Introduction

Eight minutes. It took less than eight minutes for what should have been a mundane law enforcement encounter to lead to series of actions that ultimately resulted in a civilian’s death. The world watched a police officer—someone who swore an oath to serve and protect—put his knee on the neck of George Floyd, a 46-year-old Black father, and dismiss his urgent warnings that he could not breathe. And the fragile trust between law enforcement and many in the communities they serve further disintegrated. While 56 percent of white adults surveyed in a Gallup poll shortly after Floyd’s death reported having “quite a lot” or a “great deal” of confidence in American law enforcement, only 19 percent of Black adults could say the same.

Millions gathered to protest in cities and towns across the United States, with the late civil rights icon Congressman John Lewis stating: “There may be some setbacks, there may be people who will stand in our way, but we will not go back. We’ve come too far, and we’re not going to give up now.” For Lewis and other members of the Black community, Floyd’s death was not an anecdotal, exceptional account of injustice; rather, it reflected decades—nay centuries—of lived experiences of mistreatment by police and the criminal justice system writ large. George Floyd is far from the only Black American on the list of people killed by police: Eric Garner, Breonna Taylor, Michael Brown, Tamir Scott and other names fill out the legacy of police violence. Surveys have repeatedly shown that Black Americans have vastly different experiences with, and thus perceptions of, police. And numerous academic studies have revealed statistically significant racial differences in several areas of police decision-making, even when controlling for a robust set of factors—although determining the impetus for and solutions to address these disparities is often more complex.

To be clear, while use of force and other police actions disproportionately impact Black Americans, they are not the only demographic group who encounter police and stand to gain from improvements to policing practices. Latinos, Native Americans and Alaskan Natives are also disproportionately impacted by some police actions. And the sheer scope of Americans impacted by police decision-making underscores the need for goals which improve total police efficacy as well as reduce racial inequalities where they exist. According to the “Fatal Force” database, at least 968 Hispanic Americans, 1,387 Black Americans and 2,658 white Americans have been killed by police since the beginning of 2015. And in 2019 alone, over 1.1 million Hispanic Americans, 1.8 million Black Americans, and almost 4.7 million white Americans were arrested. Millions more Americans encounter police after becoming a victim of crime or calling for police services. Therefore, thoughtful improvements to the ways police departments serve and protect local residents have the potential to positively impact virtually every person in America.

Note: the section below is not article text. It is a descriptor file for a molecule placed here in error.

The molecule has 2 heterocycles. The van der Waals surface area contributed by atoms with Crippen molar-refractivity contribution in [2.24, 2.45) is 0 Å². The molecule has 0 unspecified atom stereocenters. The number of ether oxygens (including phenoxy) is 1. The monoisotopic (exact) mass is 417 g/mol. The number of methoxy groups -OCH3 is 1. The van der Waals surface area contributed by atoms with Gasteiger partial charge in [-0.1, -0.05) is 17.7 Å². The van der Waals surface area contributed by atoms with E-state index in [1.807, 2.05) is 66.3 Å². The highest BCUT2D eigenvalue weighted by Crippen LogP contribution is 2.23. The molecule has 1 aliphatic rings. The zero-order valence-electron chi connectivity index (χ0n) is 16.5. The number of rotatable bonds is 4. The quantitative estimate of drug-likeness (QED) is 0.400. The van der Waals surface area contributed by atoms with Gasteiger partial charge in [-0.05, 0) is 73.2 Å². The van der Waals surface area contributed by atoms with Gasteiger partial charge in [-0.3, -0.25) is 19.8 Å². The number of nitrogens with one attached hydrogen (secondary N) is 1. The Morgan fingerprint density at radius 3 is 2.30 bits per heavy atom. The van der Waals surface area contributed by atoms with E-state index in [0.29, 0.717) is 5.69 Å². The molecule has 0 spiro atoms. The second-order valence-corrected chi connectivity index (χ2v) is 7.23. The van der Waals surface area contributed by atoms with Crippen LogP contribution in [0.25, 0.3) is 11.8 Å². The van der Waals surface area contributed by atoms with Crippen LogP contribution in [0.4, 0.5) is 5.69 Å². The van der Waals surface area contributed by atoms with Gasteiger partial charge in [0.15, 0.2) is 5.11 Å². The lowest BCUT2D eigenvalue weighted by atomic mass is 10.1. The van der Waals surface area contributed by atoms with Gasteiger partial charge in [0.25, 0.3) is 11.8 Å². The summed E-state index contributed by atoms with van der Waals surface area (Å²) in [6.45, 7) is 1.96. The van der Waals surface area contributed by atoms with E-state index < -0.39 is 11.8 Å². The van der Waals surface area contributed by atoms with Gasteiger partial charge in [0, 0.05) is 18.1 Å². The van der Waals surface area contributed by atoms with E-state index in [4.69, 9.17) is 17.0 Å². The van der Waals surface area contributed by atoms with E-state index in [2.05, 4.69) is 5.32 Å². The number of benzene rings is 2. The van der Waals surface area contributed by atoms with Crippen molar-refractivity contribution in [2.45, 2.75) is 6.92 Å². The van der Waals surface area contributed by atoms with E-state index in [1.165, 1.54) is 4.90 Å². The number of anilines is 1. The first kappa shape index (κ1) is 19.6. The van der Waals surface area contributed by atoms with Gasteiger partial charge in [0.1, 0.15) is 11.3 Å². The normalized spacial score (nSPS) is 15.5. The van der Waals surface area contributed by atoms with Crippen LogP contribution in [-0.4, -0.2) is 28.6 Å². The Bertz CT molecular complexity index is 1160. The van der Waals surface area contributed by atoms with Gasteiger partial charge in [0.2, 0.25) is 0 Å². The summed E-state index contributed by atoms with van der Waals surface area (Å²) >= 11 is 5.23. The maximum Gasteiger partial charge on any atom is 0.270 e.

Police departments also stand to benefit from reforms. According to the most recently published survey data from the Bureau of Justice Statistics, an estimated 2 percent of the 61 million U.S. residents in 2018 who experienced contact with police reported experiencing a nonfatal threat of or use of force. This means that the overwhelming majority of contacts with police result in neither a threat or use of force. Yet a use-of-force incident gone awry can understandably result in years of mistrust and large legal liabilities; and 2 percent of people still equates to over a million experiences of threatened or realized force. To uphold the mission of law enforcement, and to restore police legitimacy and collaborative relationships with residents, it is important to prevent these incidents from occurring. Likewise, police departments are regularly asked to take on social service responsibilities for which they are not well-trained or equipped—for example, responding to the mentally ill, to adolescents misbehaving in schools and to those who have issues with substance-abuse or addiction. They stand to benefit from reforms which clarify their responsibilities according to their unique skills and training.

Accordingly, this paper seeks to lay out a pragmatic case for how to improve policing past 2020 by applying free market management principles: namely, the development of a strong mission and vision that promotes community health and safety; improving the flow of knowledge throughout an organization; revising responsibilities and using incentives to promote ideal behavior. Each section provides one or two policy recommendations that stem from these larger principles.

Press release: Effective Police Reform can be Achieved with Free Market Principles

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